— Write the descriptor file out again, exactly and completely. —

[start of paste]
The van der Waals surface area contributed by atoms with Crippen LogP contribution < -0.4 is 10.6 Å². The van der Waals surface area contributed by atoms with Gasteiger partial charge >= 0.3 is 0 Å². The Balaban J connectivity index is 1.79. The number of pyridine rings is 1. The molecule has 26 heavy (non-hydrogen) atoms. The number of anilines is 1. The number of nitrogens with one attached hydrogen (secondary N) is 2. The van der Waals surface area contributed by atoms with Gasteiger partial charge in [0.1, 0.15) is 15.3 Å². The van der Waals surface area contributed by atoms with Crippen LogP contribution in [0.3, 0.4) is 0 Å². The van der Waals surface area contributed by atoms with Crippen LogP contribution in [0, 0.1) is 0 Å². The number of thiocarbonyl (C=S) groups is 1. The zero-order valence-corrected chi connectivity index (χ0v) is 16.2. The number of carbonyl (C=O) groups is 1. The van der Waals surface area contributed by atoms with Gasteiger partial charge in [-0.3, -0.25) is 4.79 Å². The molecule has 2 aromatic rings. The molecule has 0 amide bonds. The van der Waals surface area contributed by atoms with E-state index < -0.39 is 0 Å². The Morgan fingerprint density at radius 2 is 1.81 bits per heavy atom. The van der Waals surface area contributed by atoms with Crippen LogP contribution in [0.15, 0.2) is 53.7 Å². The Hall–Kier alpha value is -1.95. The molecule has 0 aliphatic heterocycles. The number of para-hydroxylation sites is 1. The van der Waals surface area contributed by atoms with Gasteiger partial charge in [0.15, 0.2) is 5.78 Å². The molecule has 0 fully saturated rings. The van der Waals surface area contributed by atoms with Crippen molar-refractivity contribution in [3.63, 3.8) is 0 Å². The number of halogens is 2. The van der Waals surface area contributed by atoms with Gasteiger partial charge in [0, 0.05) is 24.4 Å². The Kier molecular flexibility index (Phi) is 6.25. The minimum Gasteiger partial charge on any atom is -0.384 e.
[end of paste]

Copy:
The van der Waals surface area contributed by atoms with Crippen LogP contribution < -0.4 is 10.6 Å². The van der Waals surface area contributed by atoms with Gasteiger partial charge >= 0.3 is 0 Å². The Balaban J connectivity index is 1.79. The number of pyridine rings is 1. The molecule has 26 heavy (non-hydrogen) atoms. The number of anilines is 1. The number of nitrogens with one attached hydrogen (secondary N) is 2. The van der Waals surface area contributed by atoms with Gasteiger partial charge in [0.1, 0.15) is 15.3 Å². The van der Waals surface area contributed by atoms with Crippen LogP contribution in [0.3, 0.4) is 0 Å². The van der Waals surface area contributed by atoms with Crippen LogP contribution in [0, 0.1) is 0 Å². The number of thiocarbonyl (C=S) groups is 1. The zero-order valence-corrected chi connectivity index (χ0v) is 16.2. The number of carbonyl (C=O) groups is 1. The van der Waals surface area contributed by atoms with Gasteiger partial charge in [-0.3, -0.25) is 4.79 Å². The molecule has 2 aromatic rings. The molecule has 0 amide bonds. The van der Waals surface area contributed by atoms with E-state index < -0.39 is 0 Å². The Morgan fingerprint density at radius 2 is 1.81 bits per heavy atom. The van der Waals surface area contributed by atoms with Crippen LogP contribution in [0.15, 0.2) is 53.7 Å². The Hall–Kier alpha value is -1.95. The molecule has 0 aliphatic heterocycles. The number of para-hydroxylation sites is 1. The van der Waals surface area contributed by atoms with Gasteiger partial charge in [0.15, 0.2) is 5.78 Å². The molecule has 0 fully saturated rings. The van der Waals surface area contributed by atoms with Crippen molar-refractivity contribution in [3.63, 3.8) is 0 Å². The number of halogens is 2. The van der Waals surface area contributed by atoms with Gasteiger partial charge in [0, 0.05) is 24.4 Å². The Kier molecular flexibility index (Phi) is 6.25. The minimum Gasteiger partial charge on any atom is -0.384 e.